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The New IBM Remote Work Policy: A Change for Better or Worse?

IBM recently gave their remote workers an ultimatum: work in the office or get a new job. It’s an unexpected move from a company named as a top place to work from home only a year ago and poses a challenge to the thousands of remote workers faced with moving to one of six U.S. cities. IBM cites productivity and morale as their reason behind the policy change, but many media outlets are wondering if this is IBM’s Marissa Mayer moment.

Is the new IBM remote work policy the right move towards increased productivity? Or is it just slapping a band-aid on a larger problem?

To shed light on the productivity question, we sat down with our Operations Leader Jewel Miller. Jewel oversees the day-to-day operations of a company with 300+ remote workers. What makes her perspective unique is her experience in a similar role with a company providing similar services (we’ll call them RapidReception for diplomacy’s sake). But where Jewel currently works from the comfort of her own home, her time with RapidReception was the standard 9-to-5, in-office job. Below, she compares and contrasts how her work got done at both companies:

How has remote work impacted your ability to communicate with your coworkers?

Actually, I probably “see” more people working from home than I did in the office. My job at RapidReception, was very much in-office. People would come into my office, and I’d go into theirs, and those were the people I saw every day, unless I was hanging out in the break room.

As a remote worker, there’s more attention funneled towards group meetings with video calls or chats. It’s comparing a rotating set of the same five people versus hundreds of coworkers in a chat stream. I have equal opportunity to interact with everyone. It’s a lot easier for me to just throw a question out into the stream, where previously I had to go and knock on somebody’s door. It’s a lot more real-time answers.

What effect has working remotely had on your productivity?

My productivity is a lot better, because I don’t have those in-office interruptions. I can get out of a meeting with one Lead and in thirty seconds be in a meeting with another Lead. I don’t have the “Oh, okay, we’re wrapped up here. I’m going to call so-and-so and tell them to come to my office and meet with me.” I just say, “Okay, I’m heading to my next meeting. Thanks!” Click. Next meeting. The transition time is a lot less.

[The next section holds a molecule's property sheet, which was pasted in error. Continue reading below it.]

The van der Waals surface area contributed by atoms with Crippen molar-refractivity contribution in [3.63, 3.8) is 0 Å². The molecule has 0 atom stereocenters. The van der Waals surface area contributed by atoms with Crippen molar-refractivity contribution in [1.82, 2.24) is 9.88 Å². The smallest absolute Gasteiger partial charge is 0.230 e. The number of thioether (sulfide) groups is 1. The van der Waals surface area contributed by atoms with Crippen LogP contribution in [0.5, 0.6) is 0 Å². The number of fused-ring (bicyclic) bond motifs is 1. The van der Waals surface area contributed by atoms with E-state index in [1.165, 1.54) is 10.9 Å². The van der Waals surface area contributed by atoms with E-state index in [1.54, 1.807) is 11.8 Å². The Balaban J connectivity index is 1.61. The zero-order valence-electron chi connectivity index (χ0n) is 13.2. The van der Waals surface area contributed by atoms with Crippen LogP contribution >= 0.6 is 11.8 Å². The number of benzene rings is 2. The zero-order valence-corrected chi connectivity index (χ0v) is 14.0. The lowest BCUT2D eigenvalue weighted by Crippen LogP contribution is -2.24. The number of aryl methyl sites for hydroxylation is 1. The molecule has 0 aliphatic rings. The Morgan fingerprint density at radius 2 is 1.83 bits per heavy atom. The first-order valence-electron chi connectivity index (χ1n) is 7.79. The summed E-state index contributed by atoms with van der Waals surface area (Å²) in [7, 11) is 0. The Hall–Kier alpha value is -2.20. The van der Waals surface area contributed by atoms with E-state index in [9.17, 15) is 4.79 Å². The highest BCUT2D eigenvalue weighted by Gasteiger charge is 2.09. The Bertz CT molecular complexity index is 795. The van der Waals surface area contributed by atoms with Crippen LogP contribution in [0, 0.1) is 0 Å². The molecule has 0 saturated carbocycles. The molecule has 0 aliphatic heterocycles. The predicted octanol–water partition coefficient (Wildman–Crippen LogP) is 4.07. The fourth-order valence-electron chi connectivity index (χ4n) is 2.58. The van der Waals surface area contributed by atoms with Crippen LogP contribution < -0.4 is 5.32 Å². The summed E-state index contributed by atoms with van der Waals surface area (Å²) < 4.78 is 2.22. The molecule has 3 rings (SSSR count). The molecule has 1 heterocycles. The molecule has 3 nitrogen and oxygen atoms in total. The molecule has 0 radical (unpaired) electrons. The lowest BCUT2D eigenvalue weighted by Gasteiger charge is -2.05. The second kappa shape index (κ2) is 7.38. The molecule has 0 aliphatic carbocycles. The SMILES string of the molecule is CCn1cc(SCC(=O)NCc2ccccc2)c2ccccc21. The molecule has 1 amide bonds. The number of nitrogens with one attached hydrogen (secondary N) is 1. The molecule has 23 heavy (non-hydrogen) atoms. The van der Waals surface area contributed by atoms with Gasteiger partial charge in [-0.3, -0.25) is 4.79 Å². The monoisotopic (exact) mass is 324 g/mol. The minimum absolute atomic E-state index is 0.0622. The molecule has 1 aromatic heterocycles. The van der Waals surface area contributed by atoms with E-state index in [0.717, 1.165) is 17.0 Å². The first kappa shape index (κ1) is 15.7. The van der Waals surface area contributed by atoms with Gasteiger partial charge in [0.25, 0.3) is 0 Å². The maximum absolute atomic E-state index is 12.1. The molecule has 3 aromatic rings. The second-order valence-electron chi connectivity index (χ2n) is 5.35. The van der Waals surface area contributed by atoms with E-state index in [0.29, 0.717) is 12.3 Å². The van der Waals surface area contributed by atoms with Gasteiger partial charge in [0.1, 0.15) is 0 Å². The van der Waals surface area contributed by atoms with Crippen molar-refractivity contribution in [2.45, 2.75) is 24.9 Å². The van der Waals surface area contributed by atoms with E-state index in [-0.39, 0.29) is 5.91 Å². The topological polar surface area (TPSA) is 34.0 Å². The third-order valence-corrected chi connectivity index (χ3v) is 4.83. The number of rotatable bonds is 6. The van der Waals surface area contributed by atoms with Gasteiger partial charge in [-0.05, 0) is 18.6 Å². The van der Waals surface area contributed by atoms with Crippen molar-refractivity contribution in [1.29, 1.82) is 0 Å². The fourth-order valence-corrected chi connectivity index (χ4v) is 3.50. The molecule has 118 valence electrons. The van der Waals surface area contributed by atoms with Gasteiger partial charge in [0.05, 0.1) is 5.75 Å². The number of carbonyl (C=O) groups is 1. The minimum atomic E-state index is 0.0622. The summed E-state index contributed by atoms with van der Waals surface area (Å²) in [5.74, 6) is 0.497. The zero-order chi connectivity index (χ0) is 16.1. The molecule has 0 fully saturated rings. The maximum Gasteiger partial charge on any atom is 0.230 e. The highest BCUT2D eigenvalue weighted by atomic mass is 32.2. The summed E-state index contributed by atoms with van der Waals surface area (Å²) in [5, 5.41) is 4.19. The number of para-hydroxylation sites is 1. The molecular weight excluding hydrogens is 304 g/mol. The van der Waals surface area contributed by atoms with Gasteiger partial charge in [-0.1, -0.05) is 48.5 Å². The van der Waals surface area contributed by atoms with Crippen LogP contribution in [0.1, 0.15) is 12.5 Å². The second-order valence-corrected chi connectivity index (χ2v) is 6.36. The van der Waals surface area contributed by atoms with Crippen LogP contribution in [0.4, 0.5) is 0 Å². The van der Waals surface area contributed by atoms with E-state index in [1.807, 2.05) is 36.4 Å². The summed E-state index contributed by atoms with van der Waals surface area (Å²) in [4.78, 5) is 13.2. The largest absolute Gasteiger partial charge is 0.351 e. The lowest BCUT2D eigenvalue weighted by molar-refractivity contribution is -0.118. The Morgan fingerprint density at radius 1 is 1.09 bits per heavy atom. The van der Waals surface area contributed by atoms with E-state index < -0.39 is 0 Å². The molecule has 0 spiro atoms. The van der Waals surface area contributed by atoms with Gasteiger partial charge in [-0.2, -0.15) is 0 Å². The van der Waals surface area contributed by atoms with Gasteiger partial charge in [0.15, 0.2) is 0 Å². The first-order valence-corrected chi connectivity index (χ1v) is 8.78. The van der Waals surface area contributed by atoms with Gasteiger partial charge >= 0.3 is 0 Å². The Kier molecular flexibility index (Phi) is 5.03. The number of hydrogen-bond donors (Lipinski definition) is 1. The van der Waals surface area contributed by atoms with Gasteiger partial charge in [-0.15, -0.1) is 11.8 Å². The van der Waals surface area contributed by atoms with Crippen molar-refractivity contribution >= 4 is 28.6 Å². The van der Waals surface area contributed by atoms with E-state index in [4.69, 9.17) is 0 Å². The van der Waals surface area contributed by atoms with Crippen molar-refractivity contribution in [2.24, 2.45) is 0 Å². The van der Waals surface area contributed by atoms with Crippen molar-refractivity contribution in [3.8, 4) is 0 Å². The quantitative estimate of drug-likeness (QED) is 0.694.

Has remote work helped alleviate any challenges that came with working in an office?

Yes. I was singularly accountable for making sure we had enough people in the office to answer the phones. So if there was snow in the forecast for the next day, I’d be calling people up until 11 p.m. the night before and saying, “Hey, I know you’re not scheduled until 9 a.m., but you don’t live a long way from the office, can you come in at 5 a.m.?” That was quite a bit stressful. Incredibly stressful. I would see snow in the news and immediately go into panic mode. Now I’m like, “Hooray, snow!” I can enjoy it without having to worry about staffing or driving in it.

Has working from home created any challenges you didn’t have while in the office?

Mostly my activity level. [laughs] It would be really easy to accidentally fall into a shut-in mentality. Just call it inertia. I’ve gotten off work, and my significant other would be three-quarters of the way done with dinner and be like, “Hey, can you run to the store really quick?” And I’ll be like, “Do we really need it?”

What about your work/life balance? 

When I was driving to the office every day, I would leave home before my daughter woke up, and I would return home an hour before putting her to bed. During the workweek, the vast majority of my time with my daughter was her bedtime routine. That was it. I would sneak into her room and take a picture of her asleep before leaving in the morning.

Now I see her every single day before work. I see her when she’s home, on her off days from school, on my lunches. We have lunch together! It used to take me 25 minutes to drive to work and about 45 to drive home. That’s time that I have with my family now. It’s hugely impactful.

Is there anything that you miss or don’t miss?

I definitely don’t miss pantyhose and high heels. In fact, I can’t wear them anymore. I’ve spent so much time barefoot and wearing comfy shoes, I can’t wear them. So good riddance.

Something I miss….I think I would say…there is something to be said about three-dimensional, interpersonal relations with coworkers. My best friend at the office was the General Manager in the office next door, and we could yell through the wall at each other. We could go to lunch. (Though I don’t miss spending the $13-$15 every single day at lunch.) That opportunity for casual friendship is harder. You have to be more specific and mindful of every non-work related interaction when you work from home.

Allowing remote work has helped us run a flexible, productive workforce. While we allow there is something to be said for face time, we feel there are better ways to address this than a company-wide change in policy; quarterly meet-ups or retreats, for example. What do you think? Did IBM make the right call?

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